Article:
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Benefits

Attendance Allowance

This benefit provides weekly payments for support depending on your age and personal health.

Attendance allowance is available for a person who is ages 65 or over and you:

Have a physical disability (including sensory disability, for example blindness), a mental disability (including learning difficulties), or both

And your disability is severe enough for you to need help caring for yourself or someone to supervise you, for your own or someone else`s safety.

There are more conditions which will need to be met in order to receive the support.

Please follow the following link for more information on eligibility, application and assessment for this allowance.

www.gov.uk/attendance-allowance/eligibility

Employment and Support Allowance (ESA)

If you are blind or partially sighted you may be entitled to receiving ESA support which is a weekly to monthly payment to help and support you.

If you are not working due to having limited capability for work because of sickness or disability and aged over 16 years of age, you may be entitled to receiving ESA.

You may not be entitled to certain other benefits (Statutory Sick Pay, Incapacity Benefit, Income Support, Severe Disablement Allowance or Jobseeker`s Allowance) and could still be entitled to ESA.

For more information and to apply for ESA please visit: www.gov.uk/employment-support-allowance/overview

Personal Independence Payment (PIP)

PIP helps support you for costs which may be caused by disability or illnesses.

PIP is only for people aged 16 to 64. If you are:

65 or older and were born before 8 April 1948, PIP is not the benefit that you will claim to help with extra costs. If you are claiming help for the first time, it will be Attendance Allowance. If you are 65 or over.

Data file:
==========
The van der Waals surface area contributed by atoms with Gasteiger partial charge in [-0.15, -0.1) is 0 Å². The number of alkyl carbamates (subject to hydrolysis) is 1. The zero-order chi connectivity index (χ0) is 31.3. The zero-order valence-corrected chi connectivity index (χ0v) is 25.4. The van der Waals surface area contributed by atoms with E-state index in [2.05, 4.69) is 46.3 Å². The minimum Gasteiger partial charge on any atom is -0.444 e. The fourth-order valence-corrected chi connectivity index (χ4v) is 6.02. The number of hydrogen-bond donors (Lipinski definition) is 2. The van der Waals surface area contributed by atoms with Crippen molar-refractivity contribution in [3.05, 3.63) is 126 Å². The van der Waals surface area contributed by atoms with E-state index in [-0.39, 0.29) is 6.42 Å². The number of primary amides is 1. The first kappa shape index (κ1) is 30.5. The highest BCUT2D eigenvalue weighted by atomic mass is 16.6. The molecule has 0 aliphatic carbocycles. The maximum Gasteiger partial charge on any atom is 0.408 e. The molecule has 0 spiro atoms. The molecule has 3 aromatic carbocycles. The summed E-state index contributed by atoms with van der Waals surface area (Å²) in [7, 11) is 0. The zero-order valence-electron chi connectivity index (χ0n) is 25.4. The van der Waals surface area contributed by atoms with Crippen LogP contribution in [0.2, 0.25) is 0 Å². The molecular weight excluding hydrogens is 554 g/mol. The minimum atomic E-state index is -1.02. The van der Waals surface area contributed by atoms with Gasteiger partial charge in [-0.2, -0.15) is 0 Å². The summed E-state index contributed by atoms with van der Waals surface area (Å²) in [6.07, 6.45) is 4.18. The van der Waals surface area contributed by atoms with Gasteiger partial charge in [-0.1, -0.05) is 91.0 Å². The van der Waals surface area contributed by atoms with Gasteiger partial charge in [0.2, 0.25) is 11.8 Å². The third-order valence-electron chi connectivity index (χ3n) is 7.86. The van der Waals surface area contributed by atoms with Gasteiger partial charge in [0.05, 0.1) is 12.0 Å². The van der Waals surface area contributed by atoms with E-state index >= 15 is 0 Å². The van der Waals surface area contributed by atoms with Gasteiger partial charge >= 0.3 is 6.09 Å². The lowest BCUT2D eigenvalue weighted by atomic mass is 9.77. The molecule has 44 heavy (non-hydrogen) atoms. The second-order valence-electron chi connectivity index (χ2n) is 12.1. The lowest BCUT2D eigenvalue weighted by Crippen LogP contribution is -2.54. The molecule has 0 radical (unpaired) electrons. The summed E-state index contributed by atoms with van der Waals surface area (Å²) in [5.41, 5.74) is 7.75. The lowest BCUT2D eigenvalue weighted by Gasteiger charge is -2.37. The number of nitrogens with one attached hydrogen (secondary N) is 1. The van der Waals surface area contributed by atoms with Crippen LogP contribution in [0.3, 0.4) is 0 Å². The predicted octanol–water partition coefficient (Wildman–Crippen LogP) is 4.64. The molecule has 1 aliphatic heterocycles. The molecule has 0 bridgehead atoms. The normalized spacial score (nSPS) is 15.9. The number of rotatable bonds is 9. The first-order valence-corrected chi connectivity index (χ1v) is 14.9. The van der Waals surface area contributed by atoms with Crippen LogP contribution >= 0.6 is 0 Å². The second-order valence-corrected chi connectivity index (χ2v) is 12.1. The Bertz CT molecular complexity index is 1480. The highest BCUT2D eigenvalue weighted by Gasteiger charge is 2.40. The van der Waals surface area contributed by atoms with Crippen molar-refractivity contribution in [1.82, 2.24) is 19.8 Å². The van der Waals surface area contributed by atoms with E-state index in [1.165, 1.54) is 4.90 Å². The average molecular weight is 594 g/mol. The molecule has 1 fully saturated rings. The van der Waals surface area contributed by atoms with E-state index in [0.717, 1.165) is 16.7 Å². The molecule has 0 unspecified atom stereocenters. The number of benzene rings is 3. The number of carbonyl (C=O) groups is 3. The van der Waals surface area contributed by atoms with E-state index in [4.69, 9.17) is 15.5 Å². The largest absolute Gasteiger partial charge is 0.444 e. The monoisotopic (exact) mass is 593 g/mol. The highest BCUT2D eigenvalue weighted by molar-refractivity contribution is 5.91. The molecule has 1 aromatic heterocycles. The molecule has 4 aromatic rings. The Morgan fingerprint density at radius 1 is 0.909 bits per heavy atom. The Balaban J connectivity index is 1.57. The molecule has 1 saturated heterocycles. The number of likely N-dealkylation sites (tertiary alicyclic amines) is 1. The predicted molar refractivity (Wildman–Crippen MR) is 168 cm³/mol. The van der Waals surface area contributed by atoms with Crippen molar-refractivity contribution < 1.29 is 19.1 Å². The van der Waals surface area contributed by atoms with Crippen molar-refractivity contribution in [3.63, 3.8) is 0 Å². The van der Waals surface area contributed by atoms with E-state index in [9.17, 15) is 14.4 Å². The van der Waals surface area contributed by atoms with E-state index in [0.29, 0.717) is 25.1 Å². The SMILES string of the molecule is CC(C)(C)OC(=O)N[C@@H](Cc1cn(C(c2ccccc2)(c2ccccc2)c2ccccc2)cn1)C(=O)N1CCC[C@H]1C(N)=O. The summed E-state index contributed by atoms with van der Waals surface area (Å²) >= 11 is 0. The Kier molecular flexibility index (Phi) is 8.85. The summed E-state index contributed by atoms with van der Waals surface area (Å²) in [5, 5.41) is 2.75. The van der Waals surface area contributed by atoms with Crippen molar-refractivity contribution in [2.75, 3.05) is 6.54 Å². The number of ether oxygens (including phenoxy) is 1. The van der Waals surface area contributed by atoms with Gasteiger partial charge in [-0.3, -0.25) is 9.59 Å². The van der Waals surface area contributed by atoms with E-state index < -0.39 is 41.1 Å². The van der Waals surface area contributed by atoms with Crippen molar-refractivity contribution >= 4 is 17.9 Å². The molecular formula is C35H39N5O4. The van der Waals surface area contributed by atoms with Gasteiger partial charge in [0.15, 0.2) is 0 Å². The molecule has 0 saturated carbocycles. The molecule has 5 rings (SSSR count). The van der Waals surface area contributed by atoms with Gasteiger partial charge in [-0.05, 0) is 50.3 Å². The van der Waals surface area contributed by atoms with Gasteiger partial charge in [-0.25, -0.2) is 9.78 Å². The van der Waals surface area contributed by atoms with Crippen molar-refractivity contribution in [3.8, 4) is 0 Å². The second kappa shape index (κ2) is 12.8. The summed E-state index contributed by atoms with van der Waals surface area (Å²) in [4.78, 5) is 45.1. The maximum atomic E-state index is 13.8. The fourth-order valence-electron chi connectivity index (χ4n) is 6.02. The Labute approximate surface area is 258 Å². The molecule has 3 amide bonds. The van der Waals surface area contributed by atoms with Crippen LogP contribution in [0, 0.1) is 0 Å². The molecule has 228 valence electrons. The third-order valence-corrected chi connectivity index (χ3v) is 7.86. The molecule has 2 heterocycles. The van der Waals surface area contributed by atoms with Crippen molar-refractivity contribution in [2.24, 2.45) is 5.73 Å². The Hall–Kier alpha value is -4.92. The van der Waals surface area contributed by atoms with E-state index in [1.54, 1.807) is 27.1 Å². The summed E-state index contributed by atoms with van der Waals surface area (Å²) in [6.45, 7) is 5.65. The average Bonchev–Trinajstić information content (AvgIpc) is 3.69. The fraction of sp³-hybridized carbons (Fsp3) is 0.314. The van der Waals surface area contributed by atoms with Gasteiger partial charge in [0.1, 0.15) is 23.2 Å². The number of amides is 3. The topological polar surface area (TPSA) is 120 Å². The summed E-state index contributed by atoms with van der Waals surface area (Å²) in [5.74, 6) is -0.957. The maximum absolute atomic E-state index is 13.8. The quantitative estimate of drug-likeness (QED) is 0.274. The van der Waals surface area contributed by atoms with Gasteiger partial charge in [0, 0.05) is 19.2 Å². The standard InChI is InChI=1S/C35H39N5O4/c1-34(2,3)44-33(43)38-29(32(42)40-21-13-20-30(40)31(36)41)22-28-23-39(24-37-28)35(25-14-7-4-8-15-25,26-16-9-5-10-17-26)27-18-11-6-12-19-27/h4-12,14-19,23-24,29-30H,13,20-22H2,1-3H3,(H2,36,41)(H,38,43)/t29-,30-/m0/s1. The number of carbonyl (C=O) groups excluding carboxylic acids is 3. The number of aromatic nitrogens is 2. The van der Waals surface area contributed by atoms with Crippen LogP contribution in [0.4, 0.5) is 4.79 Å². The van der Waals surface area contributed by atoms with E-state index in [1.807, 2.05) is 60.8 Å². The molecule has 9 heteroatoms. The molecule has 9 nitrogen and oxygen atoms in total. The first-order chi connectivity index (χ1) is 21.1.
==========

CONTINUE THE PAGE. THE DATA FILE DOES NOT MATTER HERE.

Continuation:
To find out more about eligibility and the application process, please visit: www.gov.uk/pip/overview

Incapacity Benefit

Incapacity Benefit is paid to people who are unable to work and have paid enough National Insurance Contributions. It was replaced by Employment and Support Allowance (ESA) and since 31 January 2011 no new Incapacity Benefit claims have been accepted. You should claim Employment and Support Allowance instead.

If you couldn’t work because of illness or disability before 31 January 2011, you may still be receiving Incapacity Benefit.
Income from Incapacity Benefit is included as income when means-tested benefits and tax credits are calculated. You should enter the amount of Incapacity Benefit you receive so that we can work out your means-tested entitlements.

To find out more about eligibility and the application process, please visit:  

www.gov.uk/incapacity-benefit

Carer`s Allowance

Carer’s Allowance is a benefit for people who are giving regular and substantial care to disabled people in their own homes. Carer’s Allowance is a taxable benefit and forms part of your taxable income.

www.gov.uk/carers-allowance-unit


State pension

The State Pension is intended to ensure that everyone has a foundation for their retirement income to support them in their old age. State Pensions are funded from National Insurance (NI) contributions. What you`ll receive doesn’t directly depend on how much you have earned but on your own NI record. For those who enter the National Insurance system on or after 6 April 2016, in order to get the full State Pension you currently need to have 35 years’ worth of qualifying NI contributions or credits when you reach State Pension Age (SPA).  For those who have an NI record before 6 April 2016, there are transitional arrangements.

www.gov.uk/state-pension


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